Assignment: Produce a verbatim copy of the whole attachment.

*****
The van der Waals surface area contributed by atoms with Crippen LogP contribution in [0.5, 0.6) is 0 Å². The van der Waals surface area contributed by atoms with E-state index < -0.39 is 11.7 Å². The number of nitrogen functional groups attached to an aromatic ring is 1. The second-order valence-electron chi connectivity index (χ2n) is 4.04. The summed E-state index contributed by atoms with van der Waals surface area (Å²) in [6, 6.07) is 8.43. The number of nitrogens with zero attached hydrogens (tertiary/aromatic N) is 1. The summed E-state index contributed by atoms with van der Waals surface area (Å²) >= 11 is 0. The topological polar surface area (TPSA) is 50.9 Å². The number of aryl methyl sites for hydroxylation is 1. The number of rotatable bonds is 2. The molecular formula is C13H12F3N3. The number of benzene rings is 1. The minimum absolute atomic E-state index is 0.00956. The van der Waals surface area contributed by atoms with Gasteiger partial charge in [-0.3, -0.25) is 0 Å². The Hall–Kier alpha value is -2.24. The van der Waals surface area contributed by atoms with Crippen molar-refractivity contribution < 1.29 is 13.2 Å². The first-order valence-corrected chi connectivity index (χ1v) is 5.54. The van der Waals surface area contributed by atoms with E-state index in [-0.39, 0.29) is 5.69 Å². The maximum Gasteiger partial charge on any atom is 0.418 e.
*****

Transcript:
The van der Waals surface area contributed by atoms with Crippen LogP contribution in [0.5, 0.6) is 0 Å². The van der Waals surface area contributed by atoms with E-state index < -0.39 is 11.7 Å². The number of nitrogen functional groups attached to an aromatic ring is 1. The second-order valence-electron chi connectivity index (χ2n) is 4.04. The summed E-state index contributed by atoms with van der Waals surface area (Å²) in [6, 6.07) is 8.43. The number of nitrogens with zero attached hydrogens (tertiary/aromatic N) is 1. The summed E-state index contributed by atoms with van der Waals surface area (Å²) >= 11 is 0. The topological polar surface area (TPSA) is 50.9 Å². The number of aryl methyl sites for hydroxylation is 1. The number of rotatable bonds is 2. The molecular formula is C13H12F3N3. The number of benzene rings is 1. The minimum absolute atomic E-state index is 0.00956. The van der Waals surface area contributed by atoms with Gasteiger partial charge in [-0.3, -0.25) is 0 Å². The Hall–Kier alpha value is -2.24. The van der Waals surface area contributed by atoms with Crippen molar-refractivity contribution < 1.29 is 13.2 Å². The first-order valence-corrected chi connectivity index (χ1v) is 5.54. The van der Waals surface area contributed by atoms with E-state index in [-0.39, 0.29) is 5.69 Å². The maximum Gasteiger partial charge on any atom is 0.418 e.